Is PBS saga for new anticoagulants over?

UPDATED 22 July

All three new-generation anticoagulants will be available on the PBS by 1 September, the manufacturers of dabigatran and apixaban believe.

Both companies told Australian Doctor they were "confident" they would finally secure the elusive listings for stroke prevention in atrial fibrillation, signalling an end to what has become one of the most protracted sagas in the PBS's history.

Dabigatran (Pradaxa) and apixaban (Eliquis) will lag one month behind rival agent rivaroxaban (Xarelto), which will be PBS listed from 1 August, as reported last week.

Of note is the apparent lack of prescribing restrictions being placed on the new anticoagulants, such as a demonstrated intolerance to warfarin, as had been mooted earlier.

It has instead been confirmed that rivaroxaban will be available to any patient with non-valvular atrial fibrillation and at least one additional risk factor for stroke. Listings for dabigatran and apixaban are expected to be the same. 

Pricing arrangements have not been revealed, as negotiations between drug companies and the Federal Government are deemed confidential.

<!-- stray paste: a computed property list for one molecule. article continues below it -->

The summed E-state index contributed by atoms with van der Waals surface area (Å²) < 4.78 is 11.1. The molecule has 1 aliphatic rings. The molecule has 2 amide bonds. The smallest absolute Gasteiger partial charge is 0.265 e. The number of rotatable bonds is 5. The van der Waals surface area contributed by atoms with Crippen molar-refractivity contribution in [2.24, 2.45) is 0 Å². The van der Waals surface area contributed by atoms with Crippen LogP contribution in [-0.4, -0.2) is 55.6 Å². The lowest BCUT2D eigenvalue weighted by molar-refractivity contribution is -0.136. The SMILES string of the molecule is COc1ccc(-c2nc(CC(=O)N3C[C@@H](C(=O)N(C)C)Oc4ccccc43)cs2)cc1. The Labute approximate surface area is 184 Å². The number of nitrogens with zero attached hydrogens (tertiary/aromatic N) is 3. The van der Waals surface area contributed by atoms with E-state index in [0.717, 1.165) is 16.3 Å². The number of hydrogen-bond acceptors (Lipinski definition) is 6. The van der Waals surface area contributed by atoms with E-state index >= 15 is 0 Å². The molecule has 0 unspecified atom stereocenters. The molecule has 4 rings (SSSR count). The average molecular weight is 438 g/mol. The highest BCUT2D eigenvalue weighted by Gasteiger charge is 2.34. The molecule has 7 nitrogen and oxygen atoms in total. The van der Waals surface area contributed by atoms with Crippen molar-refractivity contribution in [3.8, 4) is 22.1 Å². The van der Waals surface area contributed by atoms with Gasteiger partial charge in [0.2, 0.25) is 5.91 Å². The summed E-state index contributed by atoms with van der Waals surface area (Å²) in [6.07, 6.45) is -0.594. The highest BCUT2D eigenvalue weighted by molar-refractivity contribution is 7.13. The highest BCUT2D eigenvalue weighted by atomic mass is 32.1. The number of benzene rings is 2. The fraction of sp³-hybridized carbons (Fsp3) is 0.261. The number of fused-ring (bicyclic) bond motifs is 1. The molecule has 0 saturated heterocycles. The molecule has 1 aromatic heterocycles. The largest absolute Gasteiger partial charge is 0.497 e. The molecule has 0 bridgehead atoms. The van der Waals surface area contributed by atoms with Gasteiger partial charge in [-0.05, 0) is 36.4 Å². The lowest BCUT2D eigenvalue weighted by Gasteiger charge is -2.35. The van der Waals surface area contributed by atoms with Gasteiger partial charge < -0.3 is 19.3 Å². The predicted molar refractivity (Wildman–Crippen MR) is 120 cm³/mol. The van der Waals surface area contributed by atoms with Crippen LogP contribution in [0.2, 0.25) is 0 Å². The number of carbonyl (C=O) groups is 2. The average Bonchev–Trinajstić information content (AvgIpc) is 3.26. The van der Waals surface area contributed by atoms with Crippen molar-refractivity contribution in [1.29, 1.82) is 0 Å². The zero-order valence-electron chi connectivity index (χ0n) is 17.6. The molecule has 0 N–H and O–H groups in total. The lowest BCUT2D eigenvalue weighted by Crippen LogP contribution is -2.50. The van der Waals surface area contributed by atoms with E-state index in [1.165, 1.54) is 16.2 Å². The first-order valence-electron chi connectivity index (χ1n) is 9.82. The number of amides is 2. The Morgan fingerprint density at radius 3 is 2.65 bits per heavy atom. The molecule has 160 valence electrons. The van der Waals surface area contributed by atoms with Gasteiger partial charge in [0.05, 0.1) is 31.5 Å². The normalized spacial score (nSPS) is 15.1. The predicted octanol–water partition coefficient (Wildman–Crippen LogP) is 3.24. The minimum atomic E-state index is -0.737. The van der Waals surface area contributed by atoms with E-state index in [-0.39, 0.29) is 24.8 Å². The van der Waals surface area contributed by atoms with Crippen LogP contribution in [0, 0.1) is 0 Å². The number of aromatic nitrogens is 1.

However, rivaroxaban is understood to have secured the first listing because it was offered at the lowest cost.

Dabigatran and apixaban were then forced to match this price, under the PBS's 'cost minimisation' rules, thus driving down costs across the board.

About 25,000 Australians have been receiving dabigatran free for the past two years as part of Boehringer Ingelheim's 'product familiarisation' program, and some 5200 have been receiving rivaroxaban from Bayer.

Bristol-Myers Squibb and Pfizer launched their own program for apixaban on 1 July, but a spokeswoman could not say how many doctors or patients had been enrolled so far.